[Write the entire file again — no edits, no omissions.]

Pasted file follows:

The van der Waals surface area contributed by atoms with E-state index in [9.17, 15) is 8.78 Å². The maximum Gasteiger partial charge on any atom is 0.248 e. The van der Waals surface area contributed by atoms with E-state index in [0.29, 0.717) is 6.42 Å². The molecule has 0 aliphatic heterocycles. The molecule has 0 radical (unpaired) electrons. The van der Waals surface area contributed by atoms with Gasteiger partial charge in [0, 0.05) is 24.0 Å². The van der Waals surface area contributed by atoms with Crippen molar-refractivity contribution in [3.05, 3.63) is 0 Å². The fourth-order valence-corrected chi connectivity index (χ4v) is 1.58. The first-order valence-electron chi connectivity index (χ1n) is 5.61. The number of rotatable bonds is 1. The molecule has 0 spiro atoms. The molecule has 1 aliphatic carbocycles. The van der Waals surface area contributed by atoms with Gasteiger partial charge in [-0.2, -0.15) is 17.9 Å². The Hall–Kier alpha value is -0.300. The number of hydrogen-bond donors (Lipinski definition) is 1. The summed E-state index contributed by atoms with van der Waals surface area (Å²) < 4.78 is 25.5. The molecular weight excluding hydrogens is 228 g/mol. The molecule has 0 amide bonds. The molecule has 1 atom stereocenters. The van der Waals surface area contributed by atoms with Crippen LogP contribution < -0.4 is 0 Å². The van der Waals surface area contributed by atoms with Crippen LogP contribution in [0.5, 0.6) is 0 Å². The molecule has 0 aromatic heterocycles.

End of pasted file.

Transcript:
The van der Waals surface area contributed by atoms with E-state index in [9.17, 15) is 8.78 Å². The maximum Gasteiger partial charge on any atom is 0.248 e. The van der Waals surface area contributed by atoms with E-state index in [0.29, 0.717) is 6.42 Å². The molecule has 0 aliphatic heterocycles. The molecule has 0 radical (unpaired) electrons. The van der Waals surface area contributed by atoms with Gasteiger partial charge in [0, 0.05) is 24.0 Å². The van der Waals surface area contributed by atoms with Crippen molar-refractivity contribution in [3.05, 3.63) is 0 Å². The fourth-order valence-corrected chi connectivity index (χ4v) is 1.58. The first-order valence-electron chi connectivity index (χ1n) is 5.61. The number of rotatable bonds is 1. The molecule has 0 spiro atoms. The molecule has 1 aliphatic carbocycles. The van der Waals surface area contributed by atoms with Gasteiger partial charge in [-0.2, -0.15) is 17.9 Å². The Hall–Kier alpha value is -0.300. The number of hydrogen-bond donors (Lipinski definition) is 1. The summed E-state index contributed by atoms with van der Waals surface area (Å²) < 4.78 is 25.5. The molecular weight excluding hydrogens is 228 g/mol. The molecule has 0 amide bonds. The molecule has 1 atom stereocenters. The van der Waals surface area contributed by atoms with Crippen LogP contribution < -0.4 is 0 Å². The van der Waals surface area contributed by atoms with Crippen LogP contribution in [0.5, 0.6) is 0 Å². The molecule has 0 aromatic heterocycles.